Lobsang Tsultrim in an undated photo.
DHARAMSHALA, October 2: Chinese courts in eastern Tibet have sentenced two teenaged Tibetan monks from the beleaguered Kirti Monastery in Ngaba to lengthy jail terms on currently unknown charges.
Dharamshala based rights group Tibetan Centre for Human Rights and Democracy in a release today identified the two as Lobsang Tsultrim, 19 and Lobsang Jangchup, 17.
Citing sources with close contacts in the region, TCHRD said Lobsang Tsultrim, was sentenced to 11 years in prison sometime in the beginning of September while Lobsang Jangchup was sentenced to 8 years around the same time.
Both the monks were detained in March earlier this year from their monastic quarters by local Chinese security officers on unknown charges.
“For over five months, no one had any information about the monks' whereabouts or the place of their detention,” TCHRD said. “The trial was held in complete secrecy in the absence of the monks' family members.”
Local Tibetans in Ngaba believe that the monks were arrested and sentenced on suspicion of their involvement in the March 10, 2012 self-immolation protest by Gepey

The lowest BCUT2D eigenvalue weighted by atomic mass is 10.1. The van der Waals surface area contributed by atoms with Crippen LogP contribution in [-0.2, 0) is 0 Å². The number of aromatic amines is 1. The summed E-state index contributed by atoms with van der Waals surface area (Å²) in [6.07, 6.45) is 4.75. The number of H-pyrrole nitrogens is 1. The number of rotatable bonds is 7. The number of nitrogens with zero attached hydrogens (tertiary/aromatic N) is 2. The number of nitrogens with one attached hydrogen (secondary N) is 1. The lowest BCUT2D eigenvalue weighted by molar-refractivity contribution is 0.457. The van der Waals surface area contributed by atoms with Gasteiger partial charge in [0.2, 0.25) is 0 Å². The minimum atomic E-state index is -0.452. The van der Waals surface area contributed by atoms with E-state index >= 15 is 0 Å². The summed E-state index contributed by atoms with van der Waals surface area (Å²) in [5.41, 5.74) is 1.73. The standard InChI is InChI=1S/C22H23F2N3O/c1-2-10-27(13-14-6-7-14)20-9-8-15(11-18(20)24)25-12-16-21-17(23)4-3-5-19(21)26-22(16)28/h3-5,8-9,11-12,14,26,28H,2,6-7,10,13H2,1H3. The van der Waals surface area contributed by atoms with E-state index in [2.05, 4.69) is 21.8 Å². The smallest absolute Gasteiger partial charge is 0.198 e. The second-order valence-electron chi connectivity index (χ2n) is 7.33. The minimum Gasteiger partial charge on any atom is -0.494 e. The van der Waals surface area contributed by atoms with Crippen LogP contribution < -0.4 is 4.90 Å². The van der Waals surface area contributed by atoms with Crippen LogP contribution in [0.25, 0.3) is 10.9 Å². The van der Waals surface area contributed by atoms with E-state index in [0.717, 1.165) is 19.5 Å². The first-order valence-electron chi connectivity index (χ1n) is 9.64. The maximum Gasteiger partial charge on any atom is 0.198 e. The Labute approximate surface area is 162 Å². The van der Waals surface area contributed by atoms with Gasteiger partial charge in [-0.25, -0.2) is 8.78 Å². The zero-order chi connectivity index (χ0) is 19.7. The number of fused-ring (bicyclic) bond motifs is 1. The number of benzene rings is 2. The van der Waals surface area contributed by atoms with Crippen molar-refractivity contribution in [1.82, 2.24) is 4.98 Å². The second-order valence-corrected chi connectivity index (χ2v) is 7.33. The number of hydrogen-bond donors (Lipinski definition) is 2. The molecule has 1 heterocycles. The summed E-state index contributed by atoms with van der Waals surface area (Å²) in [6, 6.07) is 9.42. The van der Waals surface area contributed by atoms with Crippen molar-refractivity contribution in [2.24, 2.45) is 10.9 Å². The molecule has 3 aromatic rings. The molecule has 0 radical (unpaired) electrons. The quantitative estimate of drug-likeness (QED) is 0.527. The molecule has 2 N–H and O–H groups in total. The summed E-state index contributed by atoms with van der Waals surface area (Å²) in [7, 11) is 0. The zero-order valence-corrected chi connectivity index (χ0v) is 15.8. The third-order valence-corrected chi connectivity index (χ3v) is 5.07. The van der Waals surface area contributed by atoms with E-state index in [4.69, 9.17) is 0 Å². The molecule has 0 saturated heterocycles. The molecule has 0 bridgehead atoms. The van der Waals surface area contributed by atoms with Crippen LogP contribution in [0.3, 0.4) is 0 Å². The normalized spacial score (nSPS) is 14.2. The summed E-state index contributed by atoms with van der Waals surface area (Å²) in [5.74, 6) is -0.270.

, a common friend of Lobsang Tsultrim and Lobsang Jangchup.
“However, there is no information on the exact charges that led to their conviction. Their whereabouts and the place of their imprisonment is not available at the moment,” TCHRD said.
Gepey, 18, a Kirti Monastery monk burned himself to death in an apparent protest against China’s rule on March 10, the day marking the 53rd anniversary of the 1959 Tibetan uprisings.
Gepey carried out his fiery protest near a military camp in Ngaba town that was built in the 1950s for China’s “liberation army” when they first invaded Tibet.
Since 2009, the ongoing wave of self-immolations has witnessed 52 Tibetans inside Tibet set themselves on fire demanding the return of His Holiness the Dalai Lama from exile and freedom in Tibet.
The US Secretary of State Hillary Clinton recently expressed America's concerns over the increasing instances of self-immolations in Tibet and violations of human rights at a meeting with her Chinese counterpart Yang Jiechi.
"The Secretary, as she always does, raised human rights concerns – notably in this particular meeting, concerns about Tibet and increasing pace of immolations," a senior US official said after Clinton met Yang on the sidelines of the UN General Assembly session in New York.